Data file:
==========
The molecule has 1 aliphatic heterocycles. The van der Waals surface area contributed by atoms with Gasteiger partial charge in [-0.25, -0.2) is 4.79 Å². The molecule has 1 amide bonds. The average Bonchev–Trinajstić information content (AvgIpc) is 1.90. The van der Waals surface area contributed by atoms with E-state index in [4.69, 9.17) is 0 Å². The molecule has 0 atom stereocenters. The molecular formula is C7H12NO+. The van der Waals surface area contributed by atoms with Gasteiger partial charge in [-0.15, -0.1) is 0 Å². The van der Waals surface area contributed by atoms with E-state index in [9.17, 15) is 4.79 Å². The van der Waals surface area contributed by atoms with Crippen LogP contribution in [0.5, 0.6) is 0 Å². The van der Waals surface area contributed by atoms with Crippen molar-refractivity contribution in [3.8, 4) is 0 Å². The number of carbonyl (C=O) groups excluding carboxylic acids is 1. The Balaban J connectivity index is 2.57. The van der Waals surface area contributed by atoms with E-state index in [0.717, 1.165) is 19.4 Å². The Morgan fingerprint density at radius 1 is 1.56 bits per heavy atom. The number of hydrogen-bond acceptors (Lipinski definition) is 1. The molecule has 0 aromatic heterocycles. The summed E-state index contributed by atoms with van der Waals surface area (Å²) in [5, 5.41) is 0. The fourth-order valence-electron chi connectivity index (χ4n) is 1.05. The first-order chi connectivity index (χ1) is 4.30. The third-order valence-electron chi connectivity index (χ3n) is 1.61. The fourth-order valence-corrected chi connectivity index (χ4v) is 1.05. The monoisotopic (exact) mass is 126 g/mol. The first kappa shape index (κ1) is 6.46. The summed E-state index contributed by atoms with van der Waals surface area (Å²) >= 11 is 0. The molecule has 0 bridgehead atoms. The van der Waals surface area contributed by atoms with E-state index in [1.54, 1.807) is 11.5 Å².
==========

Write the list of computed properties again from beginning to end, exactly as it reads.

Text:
The molecule has 1 aliphatic heterocycles. The van der Waals surface area contributed by atoms with Gasteiger partial charge in [-0.25, -0.2) is 4.79 Å². The molecule has 1 amide bonds. The average Bonchev–Trinajstić information content (AvgIpc) is 1.90. The van der Waals surface area contributed by atoms with E-state index in [4.69, 9.17) is 0 Å². The molecule has 0 atom stereocenters. The molecular formula is C7H12NO+. The van der Waals surface area contributed by atoms with Gasteiger partial charge in [-0.15, -0.1) is 0 Å². The van der Waals surface area contributed by atoms with E-state index in [9.17, 15) is 4.79 Å². The van der Waals surface area contributed by atoms with Crippen LogP contribution in [0.5, 0.6) is 0 Å². The van der Waals surface area contributed by atoms with Crippen molar-refractivity contribution in [3.8, 4) is 0 Å². The number of carbonyl (C=O) groups excluding carboxylic acids is 1. The Balaban J connectivity index is 2.57. The van der Waals surface area contributed by atoms with E-state index in [0.717, 1.165) is 19.4 Å². The Morgan fingerprint density at radius 1 is 1.56 bits per heavy atom. The number of hydrogen-bond acceptors (Lipinski definition) is 1. The molecule has 0 aromatic heterocycles. The summed E-state index contributed by atoms with van der Waals surface area (Å²) in [5, 5.41) is 0. The fourth-order valence-electron chi connectivity index (χ4n) is 1.05. The first-order chi connectivity index (χ1) is 4.30. The third-order valence-electron chi connectivity index (χ3n) is 1.61. The fourth-order valence-corrected chi connectivity index (χ4v) is 1.05. The monoisotopic (exact) mass is 126 g/mol. The first kappa shape index (κ1) is 6.46. The summed E-state index contributed by atoms with van der Waals surface area (Å²) >= 11 is 0. The molecule has 0 bridgehead atoms. The van der Waals surface area contributed by atoms with E-state index in [1.54, 1.807) is 11.5 Å².